Iron deficiency remains a challenge of epidemic proportions to human health worldwide. Our aim is to improve treatment via education and in turn enhance the quality of life for patients with iron deficiency in many therapeutic areas
Maintaining normal iron levels in the blood and bone marrow is essential for optimal functioning of the human body. Iron is a core component of enzymes and proteins involved in key metabolic processes such as DNA synthesis, cell proliferation and differentiation, cellular respiration and immune protection against bacteria.
Most importantly, iron is an essential element in the production of haemoglobin, the blood protein that transports oxygen from the lungs to the tissues. An estimated 70% of human iron is found in the red blood cells that contain hemoglobin or the myoglobin protein expressed in the body’s muscle cells.
In terms of mass, iron is the most abundant natural element on earth. Yet iron deficiency remains a significant challenge to human health worldwide, diminishing in a variety of ways the quality of life of the many people whose iron levels are too low.
A widespread need
Iron deficiency can occur as a result of malnutrition, malabsorption of iron, or diseases and conditions that deplete iron either directly or indirectly, such as peptic ulcers, inflammatory bowel disease, colorectal cancer, major surgery or excessive menstrual bleeding. According to the World Health Organization (WHO), iron deficiency is the most common and widespread nutritional disorder of all2,3. Some two billion people in total, or more than 30% of the global population, are anemic – many of them due to iron deficiency1.
1. Antony Lopex et al., The Lancet Seminar 2016| Volume 387, ISSUE 10021, P907-916, February 27 2016 DOI:https://doi.org/10.1016/S0140-6736(15)60865-0
Global prevalence of Anaemia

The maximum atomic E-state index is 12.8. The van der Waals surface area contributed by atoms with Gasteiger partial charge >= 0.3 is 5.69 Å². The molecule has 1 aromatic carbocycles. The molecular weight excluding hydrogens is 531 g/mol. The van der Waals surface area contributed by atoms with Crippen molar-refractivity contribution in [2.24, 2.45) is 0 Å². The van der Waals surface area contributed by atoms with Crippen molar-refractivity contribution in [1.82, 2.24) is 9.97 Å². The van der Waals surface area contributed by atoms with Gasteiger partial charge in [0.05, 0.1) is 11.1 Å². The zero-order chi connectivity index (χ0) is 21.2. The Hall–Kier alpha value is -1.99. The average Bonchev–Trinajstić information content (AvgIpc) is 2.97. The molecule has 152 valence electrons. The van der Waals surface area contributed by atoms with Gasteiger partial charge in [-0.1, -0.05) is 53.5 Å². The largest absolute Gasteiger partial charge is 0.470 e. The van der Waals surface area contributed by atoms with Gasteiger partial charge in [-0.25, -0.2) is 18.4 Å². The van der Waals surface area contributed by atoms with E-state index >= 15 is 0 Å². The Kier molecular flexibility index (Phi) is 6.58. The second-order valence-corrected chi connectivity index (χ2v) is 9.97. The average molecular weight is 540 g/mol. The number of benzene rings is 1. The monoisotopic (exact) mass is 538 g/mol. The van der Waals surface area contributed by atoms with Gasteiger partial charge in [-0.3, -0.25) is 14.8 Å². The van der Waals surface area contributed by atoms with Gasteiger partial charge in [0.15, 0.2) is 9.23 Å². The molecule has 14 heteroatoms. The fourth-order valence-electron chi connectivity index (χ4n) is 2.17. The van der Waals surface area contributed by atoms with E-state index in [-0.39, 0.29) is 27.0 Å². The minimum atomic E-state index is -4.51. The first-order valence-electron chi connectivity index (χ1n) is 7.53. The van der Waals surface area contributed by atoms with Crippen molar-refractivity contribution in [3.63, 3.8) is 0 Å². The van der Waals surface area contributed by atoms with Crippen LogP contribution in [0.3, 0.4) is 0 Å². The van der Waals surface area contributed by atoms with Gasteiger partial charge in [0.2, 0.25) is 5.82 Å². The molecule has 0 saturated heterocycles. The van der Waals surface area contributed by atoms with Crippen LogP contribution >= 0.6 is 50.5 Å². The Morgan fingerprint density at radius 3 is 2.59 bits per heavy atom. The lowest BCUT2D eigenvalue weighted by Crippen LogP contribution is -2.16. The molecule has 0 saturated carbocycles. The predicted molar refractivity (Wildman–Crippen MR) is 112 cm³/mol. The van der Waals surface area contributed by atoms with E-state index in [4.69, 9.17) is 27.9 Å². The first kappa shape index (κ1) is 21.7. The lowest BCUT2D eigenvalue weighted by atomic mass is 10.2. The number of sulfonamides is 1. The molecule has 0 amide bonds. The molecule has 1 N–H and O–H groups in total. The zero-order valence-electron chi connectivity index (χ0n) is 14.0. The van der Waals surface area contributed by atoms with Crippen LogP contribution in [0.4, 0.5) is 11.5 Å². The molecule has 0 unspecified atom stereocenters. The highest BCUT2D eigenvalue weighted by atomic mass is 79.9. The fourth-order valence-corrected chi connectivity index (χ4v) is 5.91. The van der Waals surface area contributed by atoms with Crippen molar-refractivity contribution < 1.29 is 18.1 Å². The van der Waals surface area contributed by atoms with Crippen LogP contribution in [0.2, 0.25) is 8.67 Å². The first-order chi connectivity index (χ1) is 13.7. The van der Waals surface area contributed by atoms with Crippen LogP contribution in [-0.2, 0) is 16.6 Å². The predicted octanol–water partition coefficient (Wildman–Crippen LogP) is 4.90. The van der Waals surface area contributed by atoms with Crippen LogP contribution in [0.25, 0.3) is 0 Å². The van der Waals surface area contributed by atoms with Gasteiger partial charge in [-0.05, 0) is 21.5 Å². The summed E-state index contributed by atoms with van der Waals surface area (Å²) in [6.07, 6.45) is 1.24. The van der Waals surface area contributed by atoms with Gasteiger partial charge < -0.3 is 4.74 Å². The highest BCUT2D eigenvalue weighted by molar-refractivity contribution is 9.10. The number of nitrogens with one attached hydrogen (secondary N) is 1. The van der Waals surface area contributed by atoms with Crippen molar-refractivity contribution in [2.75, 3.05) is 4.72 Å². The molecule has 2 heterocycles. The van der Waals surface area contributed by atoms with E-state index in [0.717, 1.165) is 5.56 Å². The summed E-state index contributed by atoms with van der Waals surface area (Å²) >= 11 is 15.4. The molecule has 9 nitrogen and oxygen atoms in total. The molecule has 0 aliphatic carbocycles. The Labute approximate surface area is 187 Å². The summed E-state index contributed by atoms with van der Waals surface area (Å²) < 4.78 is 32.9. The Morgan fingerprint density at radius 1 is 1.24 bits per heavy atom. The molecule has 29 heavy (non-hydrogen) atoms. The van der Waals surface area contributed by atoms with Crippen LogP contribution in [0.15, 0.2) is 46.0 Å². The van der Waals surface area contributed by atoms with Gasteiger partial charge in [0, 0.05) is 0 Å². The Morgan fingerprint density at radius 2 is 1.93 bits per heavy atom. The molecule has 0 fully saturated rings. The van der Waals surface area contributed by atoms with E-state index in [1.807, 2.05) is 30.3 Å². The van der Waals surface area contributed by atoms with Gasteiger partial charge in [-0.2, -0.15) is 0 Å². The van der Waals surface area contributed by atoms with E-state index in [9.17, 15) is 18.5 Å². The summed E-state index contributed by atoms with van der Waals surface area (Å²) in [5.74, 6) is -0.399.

In developing countries, iron deficiency is often exacerbated by worm infections, malaria and other infectious diseases such as tuberculosis, HIV/AIDS or schistosomiasis. The true scale of the problem is hidden behind health statistics such as death rates, incidents of maternal hemorrhage or poor performance in schools.
Conditions and diseases with increased risk of iron deficiency anaemia:
- Excessive menstrual bleeding/Pregnancy/Post-Partum Haemorrhage
- Chronic Kidney Disease
- Congestive Heart Disease
- Old age and General Medicine
- Gastrointestinal disease (morbus crohns, ulcerative colitis)
- Major elective surgery
Lack of iron is the only nutrient deficiency with significant prevalence in industrialised countries5
5. Olivares M et al., British Medical Bulletin 1999; 55 (No. 3): 534-543
Anemia contributes to 20% of
all maternal deaths worldwide6
Health and economic impact
The health consequences of iron deficiency include poor outcomes in pregnancy, with anaemia contributing up to 20% of all maternal deaths worldwide6, as well as impaired physical and cognitive development, increased risk of child morbidity, and reduced productivity in adults.
By undermining the capacity of individuals or entire populations to work and prosper, lack of iron has grave implications for economic health and national development. Timely and effective treatment of iron deficiency can both restore personal health and raise national productivity levels by as much as 20%, the WHO notes6.
6. Turning the tide of malnutrition Responding to the challenge of the 21st century. WHO/NHD/00.7 https://apps.who.int/iris/bitstream/handle/10665/66505/WHO_NHD_00.7.pdf;jsessionid=674A855404C709A72A88E7D95DC82335?sequence=1
When reviewing the unmet needs in treatment and in spite of the general availability of fortified foods, iron supplements and, in severe cases, blood transfusions to treat iron deficiency: many problems and failings persist. In many countries, though, the options for convenient intravenous (IV) administration of high-dose iron are limited, in many cases due to the associated risk of free iron related adverse events.
Lower-dose IV iron products, on the other hand, raise questions of effectiveness, convenience and cost-efficiency. Patients often need to make multiple visits to a hospital before they can reach optimal levels of iron in the body.